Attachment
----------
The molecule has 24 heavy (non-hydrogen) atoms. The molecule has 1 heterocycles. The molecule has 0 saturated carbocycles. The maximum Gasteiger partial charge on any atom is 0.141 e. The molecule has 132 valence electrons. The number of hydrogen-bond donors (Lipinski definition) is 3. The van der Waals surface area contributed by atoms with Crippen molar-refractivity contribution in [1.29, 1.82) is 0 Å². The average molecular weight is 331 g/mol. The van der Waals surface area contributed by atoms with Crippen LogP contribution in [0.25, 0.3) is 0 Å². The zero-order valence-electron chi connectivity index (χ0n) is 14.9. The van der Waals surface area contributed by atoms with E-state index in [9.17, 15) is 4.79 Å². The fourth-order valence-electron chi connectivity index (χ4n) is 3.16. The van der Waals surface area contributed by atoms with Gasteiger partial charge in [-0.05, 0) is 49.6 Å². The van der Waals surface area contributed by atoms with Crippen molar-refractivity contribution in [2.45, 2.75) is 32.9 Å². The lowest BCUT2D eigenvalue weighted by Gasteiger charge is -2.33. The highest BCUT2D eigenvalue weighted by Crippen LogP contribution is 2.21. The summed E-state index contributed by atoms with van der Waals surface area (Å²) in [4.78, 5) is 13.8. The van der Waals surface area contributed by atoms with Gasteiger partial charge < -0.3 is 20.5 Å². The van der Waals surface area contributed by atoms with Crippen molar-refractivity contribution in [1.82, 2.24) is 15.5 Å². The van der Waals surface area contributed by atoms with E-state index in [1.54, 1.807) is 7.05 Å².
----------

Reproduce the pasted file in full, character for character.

The molecule has 24 heavy (non-hydrogen) atoms. The molecule has 1 heterocycles. The molecule has 0 saturated carbocycles. The maximum Gasteiger partial charge on any atom is 0.141 e. The molecule has 132 valence electrons. The number of hydrogen-bond donors (Lipinski definition) is 3. The van der Waals surface area contributed by atoms with Crippen molar-refractivity contribution in [1.29, 1.82) is 0 Å². The average molecular weight is 331 g/mol. The van der Waals surface area contributed by atoms with Crippen LogP contribution in [0.25, 0.3) is 0 Å². The zero-order valence-electron chi connectivity index (χ0n) is 14.9. The van der Waals surface area contributed by atoms with E-state index in [9.17, 15) is 4.79 Å². The fourth-order valence-electron chi connectivity index (χ4n) is 3.16. The van der Waals surface area contributed by atoms with Gasteiger partial charge in [-0.05, 0) is 49.6 Å². The van der Waals surface area contributed by atoms with Crippen molar-refractivity contribution in [2.45, 2.75) is 32.9 Å². The lowest BCUT2D eigenvalue weighted by Gasteiger charge is -2.33. The highest BCUT2D eigenvalue weighted by Crippen LogP contribution is 2.21. The summed E-state index contributed by atoms with van der Waals surface area (Å²) in [4.78, 5) is 13.8. The van der Waals surface area contributed by atoms with Gasteiger partial charge < -0.3 is 20.5 Å². The van der Waals surface area contributed by atoms with Crippen molar-refractivity contribution in [1.82, 2.24) is 15.5 Å². The van der Waals surface area contributed by atoms with E-state index in [1.54, 1.807) is 7.05 Å².